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People v. Yen

Supreme Court of California
Oct 1, 1867
34 Cal. 176 (Cal. 1867)


         Appeal from the County Court, Placer County.

         On the trial of the defendant, who had been indicted for the crime of grand larceny, alleged in the indictment to have been committed by feloniously stealing certain money of one Ah Mung, the District Attorney called Ah Mung as a witness for the people, who testified, among other things, that on the day succeeding the day of the defendant's arrest, the defendant was taken by the Sheriff, who had him in custody, into a meeting of Chinese merchants at Auburn, held in a brick store, when and where one of said merchants said to defendant, " Hoy Yen, if you will go and show us the money, we will let you go clear." The witness was then asked by the District Attorney, what Hoy Yen replied. The question was objected to by defendant's counsel, on the ground that any statement that might have been made by defendant in reply, was under the inducement of a promise of favor, and therefore incompetent as evidence against him, which objection was overruled by the Court, and the defendant, by his counsel, duly excepted. The witness then answered, " Hoy Yen said, 'I will go with you to - morrow and get the money; it is at Pine Grove; I buried it in the ground there.'" It appeared also in evidence, that on the day following, the defendant pointed out to the officer having him in charge a portion of the stolen money, at a place near Pine Grove. This latter fact was proffered in proof by the District Attorney, at the time of asking the foregoing question. After the order of Court striking out the evidence, and before the close of the trial, the defendant, by his counsel, moved the Court to discharge the jury and order a new trial, on the ground that said excluded evidence, by reason of its presentation to and consideration by the jury, before the order of the Court for its exclusion, and from its peculiar tendency, must have biassed the jury to the prejudice of defendant. The motion was denied, and the defendant duly excepted. The defendant appealed.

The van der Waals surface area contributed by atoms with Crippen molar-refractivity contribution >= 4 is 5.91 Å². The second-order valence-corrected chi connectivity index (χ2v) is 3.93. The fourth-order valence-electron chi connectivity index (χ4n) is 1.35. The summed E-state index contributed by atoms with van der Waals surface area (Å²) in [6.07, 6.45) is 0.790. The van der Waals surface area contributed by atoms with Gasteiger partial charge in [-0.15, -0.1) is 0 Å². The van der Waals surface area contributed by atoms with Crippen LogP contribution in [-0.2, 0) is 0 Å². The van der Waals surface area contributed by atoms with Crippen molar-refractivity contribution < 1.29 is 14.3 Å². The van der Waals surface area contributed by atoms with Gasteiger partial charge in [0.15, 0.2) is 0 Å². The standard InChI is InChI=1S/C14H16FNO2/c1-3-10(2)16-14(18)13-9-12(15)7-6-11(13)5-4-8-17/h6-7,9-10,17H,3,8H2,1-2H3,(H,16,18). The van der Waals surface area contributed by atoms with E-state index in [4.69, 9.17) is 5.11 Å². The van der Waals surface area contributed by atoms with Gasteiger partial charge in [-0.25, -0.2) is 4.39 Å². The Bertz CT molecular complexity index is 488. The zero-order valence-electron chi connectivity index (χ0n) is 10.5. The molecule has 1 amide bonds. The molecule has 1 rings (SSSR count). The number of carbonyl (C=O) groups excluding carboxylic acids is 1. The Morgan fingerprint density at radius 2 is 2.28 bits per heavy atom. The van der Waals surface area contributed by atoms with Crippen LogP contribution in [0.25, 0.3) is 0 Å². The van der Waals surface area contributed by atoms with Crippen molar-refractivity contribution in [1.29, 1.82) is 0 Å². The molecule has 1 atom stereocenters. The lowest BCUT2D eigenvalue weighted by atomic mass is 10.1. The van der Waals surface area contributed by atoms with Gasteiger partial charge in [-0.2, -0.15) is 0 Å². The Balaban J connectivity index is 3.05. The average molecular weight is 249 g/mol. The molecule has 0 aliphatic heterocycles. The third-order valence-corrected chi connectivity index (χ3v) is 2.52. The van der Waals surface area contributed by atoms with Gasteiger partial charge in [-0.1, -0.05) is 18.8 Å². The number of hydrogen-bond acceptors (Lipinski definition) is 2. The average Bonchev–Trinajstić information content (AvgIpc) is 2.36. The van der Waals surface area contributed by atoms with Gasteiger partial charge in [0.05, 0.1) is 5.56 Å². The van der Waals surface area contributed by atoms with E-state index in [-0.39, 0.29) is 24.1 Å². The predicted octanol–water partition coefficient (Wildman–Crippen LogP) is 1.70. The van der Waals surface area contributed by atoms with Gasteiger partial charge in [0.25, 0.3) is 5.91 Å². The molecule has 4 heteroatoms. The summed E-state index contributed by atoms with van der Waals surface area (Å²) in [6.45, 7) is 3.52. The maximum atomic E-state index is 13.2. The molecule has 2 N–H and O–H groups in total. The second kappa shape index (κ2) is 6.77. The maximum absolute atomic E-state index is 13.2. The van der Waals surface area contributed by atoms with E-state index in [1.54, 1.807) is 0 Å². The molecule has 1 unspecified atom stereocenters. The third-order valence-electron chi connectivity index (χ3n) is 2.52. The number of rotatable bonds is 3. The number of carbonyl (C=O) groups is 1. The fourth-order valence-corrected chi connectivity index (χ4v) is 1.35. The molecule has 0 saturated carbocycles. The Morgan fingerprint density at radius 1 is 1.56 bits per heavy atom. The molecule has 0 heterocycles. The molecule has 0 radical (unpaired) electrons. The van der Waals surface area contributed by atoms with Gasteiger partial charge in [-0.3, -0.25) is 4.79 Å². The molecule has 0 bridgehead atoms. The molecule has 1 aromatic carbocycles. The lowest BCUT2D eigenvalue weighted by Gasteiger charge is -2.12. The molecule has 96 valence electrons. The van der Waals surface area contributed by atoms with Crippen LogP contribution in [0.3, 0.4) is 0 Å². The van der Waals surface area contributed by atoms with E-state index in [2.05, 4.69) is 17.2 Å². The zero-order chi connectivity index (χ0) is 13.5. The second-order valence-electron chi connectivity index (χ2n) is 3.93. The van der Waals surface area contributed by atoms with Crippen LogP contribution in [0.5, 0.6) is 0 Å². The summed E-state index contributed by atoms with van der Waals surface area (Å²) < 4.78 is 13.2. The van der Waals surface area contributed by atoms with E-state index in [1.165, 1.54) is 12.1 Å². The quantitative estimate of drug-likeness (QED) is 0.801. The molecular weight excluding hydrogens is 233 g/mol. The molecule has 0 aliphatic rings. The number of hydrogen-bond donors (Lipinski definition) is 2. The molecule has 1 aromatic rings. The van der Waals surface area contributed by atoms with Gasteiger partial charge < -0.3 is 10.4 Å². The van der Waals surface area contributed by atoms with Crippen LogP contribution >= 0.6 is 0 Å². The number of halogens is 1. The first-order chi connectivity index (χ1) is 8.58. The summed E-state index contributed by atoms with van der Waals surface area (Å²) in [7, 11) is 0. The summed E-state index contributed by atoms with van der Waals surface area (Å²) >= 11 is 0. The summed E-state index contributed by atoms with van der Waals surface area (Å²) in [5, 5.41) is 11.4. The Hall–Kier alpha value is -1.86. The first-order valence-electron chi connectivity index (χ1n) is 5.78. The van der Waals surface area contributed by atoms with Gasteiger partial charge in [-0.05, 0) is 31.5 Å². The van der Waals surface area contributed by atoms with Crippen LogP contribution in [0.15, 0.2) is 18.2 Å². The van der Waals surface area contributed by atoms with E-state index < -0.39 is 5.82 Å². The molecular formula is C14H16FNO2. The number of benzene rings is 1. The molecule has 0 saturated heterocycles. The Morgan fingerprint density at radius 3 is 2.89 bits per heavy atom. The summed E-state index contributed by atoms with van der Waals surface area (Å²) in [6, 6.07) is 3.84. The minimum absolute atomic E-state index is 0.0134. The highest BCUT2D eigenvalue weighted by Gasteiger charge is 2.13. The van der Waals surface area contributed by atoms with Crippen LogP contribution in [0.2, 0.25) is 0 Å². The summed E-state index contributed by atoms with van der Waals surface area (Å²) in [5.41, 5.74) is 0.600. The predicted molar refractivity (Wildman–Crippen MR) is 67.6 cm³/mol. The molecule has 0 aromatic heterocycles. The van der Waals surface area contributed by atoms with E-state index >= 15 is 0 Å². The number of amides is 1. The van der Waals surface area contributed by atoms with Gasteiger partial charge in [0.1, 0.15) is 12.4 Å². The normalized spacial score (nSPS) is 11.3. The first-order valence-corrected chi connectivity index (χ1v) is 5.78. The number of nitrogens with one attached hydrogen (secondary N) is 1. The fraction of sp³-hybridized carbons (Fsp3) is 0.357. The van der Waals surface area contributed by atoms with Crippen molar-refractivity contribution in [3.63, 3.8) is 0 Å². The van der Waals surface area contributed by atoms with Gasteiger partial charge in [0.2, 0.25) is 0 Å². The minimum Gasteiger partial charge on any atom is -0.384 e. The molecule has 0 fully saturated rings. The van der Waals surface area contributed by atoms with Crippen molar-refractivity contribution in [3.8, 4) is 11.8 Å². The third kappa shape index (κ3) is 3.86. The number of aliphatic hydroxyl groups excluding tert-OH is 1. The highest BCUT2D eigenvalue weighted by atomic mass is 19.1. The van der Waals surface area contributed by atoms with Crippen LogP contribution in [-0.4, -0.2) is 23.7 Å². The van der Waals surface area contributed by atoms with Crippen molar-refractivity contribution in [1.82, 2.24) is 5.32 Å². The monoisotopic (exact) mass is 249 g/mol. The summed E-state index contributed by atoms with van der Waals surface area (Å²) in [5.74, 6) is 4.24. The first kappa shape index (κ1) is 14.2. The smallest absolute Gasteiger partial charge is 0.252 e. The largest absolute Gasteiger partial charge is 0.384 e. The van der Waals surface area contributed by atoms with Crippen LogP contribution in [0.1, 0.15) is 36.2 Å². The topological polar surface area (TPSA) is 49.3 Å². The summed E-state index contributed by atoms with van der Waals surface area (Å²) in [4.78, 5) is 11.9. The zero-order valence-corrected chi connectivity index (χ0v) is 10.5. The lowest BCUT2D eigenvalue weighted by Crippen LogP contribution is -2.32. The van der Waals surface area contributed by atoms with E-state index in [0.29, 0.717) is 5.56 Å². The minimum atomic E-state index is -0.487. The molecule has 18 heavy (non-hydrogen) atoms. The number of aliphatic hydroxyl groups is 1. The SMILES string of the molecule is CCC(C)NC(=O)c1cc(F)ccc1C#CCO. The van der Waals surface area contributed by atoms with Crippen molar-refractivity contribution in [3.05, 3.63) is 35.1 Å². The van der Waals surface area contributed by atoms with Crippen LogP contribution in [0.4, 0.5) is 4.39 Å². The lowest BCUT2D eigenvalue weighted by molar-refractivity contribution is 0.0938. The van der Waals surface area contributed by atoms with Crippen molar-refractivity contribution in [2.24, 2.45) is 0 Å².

H. H. Fellows, for Appellant.

         J. G. McCullough, Attorney-General, for the People.

         JUDGES: Sawyer, J. Mr. Justice Rhodes expressed no opinion.


          SAWYER, Judge

         The statement of the prisoner that he would point out the place where the money was buried, in connection with the fact that he did, in pursuance of this promise, afterward point out the place, and the fact proved by other witnesses, that the stolen money was found buried at the place indicated, was admissible in evidence, although the promise to point out the place was not voluntarily made. (1 Greenl. Ev. 231.) The statement, " I buried it in the ground there," was inadmissible, it being a part of an involuntary admission. But the Court struck it out on motion of defendant's counsel, and afterward, by a very full and pointed instruction drawn by defendant's counsel, and given at his request, fully guarded the jury against considering, or giving any weight to the statement so excluded. We think the record presents nothing of which defendant can justly complain.

         Judgment affirmed.

Summaries of

People v. Yen

Supreme Court of California
Oct 1, 1867
34 Cal. 176 (Cal. 1867)
Case details for

People v. Yen

Case Details

Full title:THE PEOPLE v. HOY YEN

Court:Supreme Court of California

Date published: Oct 1, 1867


34 Cal. 176 (Cal. 1867)

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